Posts Tagged ‘hunger’
Conventional agriculture produces “hollow food”, with low levels of nutrients and vitamins studies show
By Stephen Leahy
TORONTO, Canada, Mar 4, 2006 (Tierramérica)
(Originally published in 2006)
Organic foods protect children from the toxins in pesticides, while foods grown using modern, intensive agricultural techniques contain fewer nutrients and minerals than they did 60 years ago, according to two new scientific studies.
A U.S. research team from Emory University in Atlanta analysed urine samples from children ages three to 11 who ate only organic foods and found that they contained virtually no metabolites of two common pesticides, malathion and chlorpyrifos. However, once the children returned to eating conventionally grown foods, concentrations of these pesticide metabolites quickly climbed as high as 263 parts per billion, says the study published Feb. 21 (2006).
Organic crops are grown without the chemical pesticides and fertilisers that are common in intensive agriculture. There was a “dramatic and immediate protective effect” against the pesticides while consuming organically grown foods, said Chensheng Lu, an assistant professor at the Rollins School of Public Health at Emory University.
These findings, in addition to the results of another study published in Britain earlier this month, have fueled the debate about the benefits of organically grown food as compared to conventional, mass-produced foods, involving academics, food and agro-industry executives and activists in the global arena.
According to the new British analysis of government nutrition data on meat and dairy products from the 1930s and from 2002, the mineral content of milk, cheese and beef declined as much as 70 percent in that period.
“These declines are alarming,” Ian Tokelove, spokesman for The Food Commission that published the results of the study, told Tierramérica.
The Commission is a British non-governmental organisation advocating for healthier, safer food. The research found that parmesan cheese had 70 percent less magnesium and calcium, beef steaks contained 55 percent less iron, chicken had 31 percent less calcium and 69 percent less iron, while milk also showed a large drop in iron along with a 21 percent decline in magnesium.
Copper, an important trace mineral (an essential nutrient that is consumed in tiny quantities), also declined 60 percent in meats and 90 percent in dairy products.
“It seems likely that intensive farming methods are responsible for this,” Tokelove said from his office in London.
By Stephen Leahy
CHANGWON, South Korea, Oct 21, 2011 (IPS)
For millennia, people have coped with drought in the Horn of Africa, comprised mainly of drylands. Yet today, more than 13 million people there are starving because of political instability, poor government policies and failure to invest in the world’s poorest people, say experts here in Changwon.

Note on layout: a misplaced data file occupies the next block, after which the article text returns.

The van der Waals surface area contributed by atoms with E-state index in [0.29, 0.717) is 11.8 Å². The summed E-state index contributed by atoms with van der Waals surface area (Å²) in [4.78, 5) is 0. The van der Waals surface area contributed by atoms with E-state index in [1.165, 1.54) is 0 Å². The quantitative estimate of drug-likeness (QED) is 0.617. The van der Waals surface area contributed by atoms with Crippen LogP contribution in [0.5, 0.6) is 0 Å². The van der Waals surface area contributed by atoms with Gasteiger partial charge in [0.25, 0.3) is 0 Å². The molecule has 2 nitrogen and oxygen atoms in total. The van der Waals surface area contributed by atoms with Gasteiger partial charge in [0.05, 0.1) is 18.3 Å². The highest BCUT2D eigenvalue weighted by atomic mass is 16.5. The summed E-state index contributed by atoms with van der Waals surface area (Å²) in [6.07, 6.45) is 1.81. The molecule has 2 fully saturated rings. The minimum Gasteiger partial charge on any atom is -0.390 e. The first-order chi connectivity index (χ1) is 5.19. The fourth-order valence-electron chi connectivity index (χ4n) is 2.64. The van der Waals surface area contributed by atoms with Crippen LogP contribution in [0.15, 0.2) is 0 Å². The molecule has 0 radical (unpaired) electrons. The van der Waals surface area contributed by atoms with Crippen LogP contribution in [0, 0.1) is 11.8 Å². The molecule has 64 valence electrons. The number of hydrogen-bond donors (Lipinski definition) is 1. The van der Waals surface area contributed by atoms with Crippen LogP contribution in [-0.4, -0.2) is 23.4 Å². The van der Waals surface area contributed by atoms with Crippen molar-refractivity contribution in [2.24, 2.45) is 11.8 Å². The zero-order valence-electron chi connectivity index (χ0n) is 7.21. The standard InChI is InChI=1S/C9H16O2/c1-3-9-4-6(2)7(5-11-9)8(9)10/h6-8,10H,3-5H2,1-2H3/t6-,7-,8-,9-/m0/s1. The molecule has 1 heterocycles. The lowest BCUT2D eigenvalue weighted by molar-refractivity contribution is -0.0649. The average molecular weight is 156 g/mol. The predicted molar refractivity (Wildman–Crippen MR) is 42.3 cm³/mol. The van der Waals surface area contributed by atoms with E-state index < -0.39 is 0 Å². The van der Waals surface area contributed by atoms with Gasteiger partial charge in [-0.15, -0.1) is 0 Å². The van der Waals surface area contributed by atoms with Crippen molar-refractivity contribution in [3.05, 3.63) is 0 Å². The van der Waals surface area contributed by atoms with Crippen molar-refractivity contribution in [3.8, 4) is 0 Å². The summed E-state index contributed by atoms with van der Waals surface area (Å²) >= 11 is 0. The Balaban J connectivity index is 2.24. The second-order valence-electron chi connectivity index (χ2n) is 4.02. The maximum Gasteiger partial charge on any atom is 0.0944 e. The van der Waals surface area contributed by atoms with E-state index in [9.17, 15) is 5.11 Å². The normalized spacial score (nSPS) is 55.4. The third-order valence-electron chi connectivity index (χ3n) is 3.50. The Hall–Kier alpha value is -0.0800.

2.5 billion dollars in humanitarian aid is needed to cope with a devastating hunger crisis in parts of Djibouti, Ethiopia, Kenya and Somalia.
Two billion people, half of whom are extremely impoverished, live in drylands around the world, according to Anne Juepner of the Drylands Development Centre at the UN Development Programme (UNDP) in Nairobi.
“Drylands are not wastelands, as is often thought. More than half of the world’s cattle, sheep, goats and most of its grains are grown in drylands,” Juepner told IPS in an interview outside of the United Nations Convention to Combat Desertification 10th Conference of the Parties (COP 10) in Changwon.
Juepner is here to launch UNDP’s “The Forgotten Billion”, a report to call attention to the fact that despite its productivity, drylands that comprise one third of the world’s land mass are also home to world’s poorest and most at-risk people. Read the rest of this entry »
“Hunger is not a food production problem. It is an income problem”
By Stephen Leahy
UXBRIDGE, Canada, Jan 28, 2011 (IPS)
Billions of dollars are being made by investors in a speculative “food bubble” that’s created record food prices, starving millions and destabilising countries, experts now conclude.
[This is the second of a multi-part series investigating what is driving food prices higher]
Wall Street investment firms and banks, along with their kin in London and Europe, were responsible for the technology dot-com bubble, the stock market bubble, and the recent U.S. and UK housing bubbles. They extracted enormous profits and their bonuses before the inevitable collapse of each.
Now they’ve turned to basic commodities. The result? At a time when there has been no significant change in the global food supply or in food demand, the average cost of buying food shot up 32 percent from June to December 2010, according to the U.N. Food and Agriculture Organisation (FAO).
Nothing but price speculation can explain wheat prices jumping 70 percent from June to December last year when global wheat stocks were stable, experts say.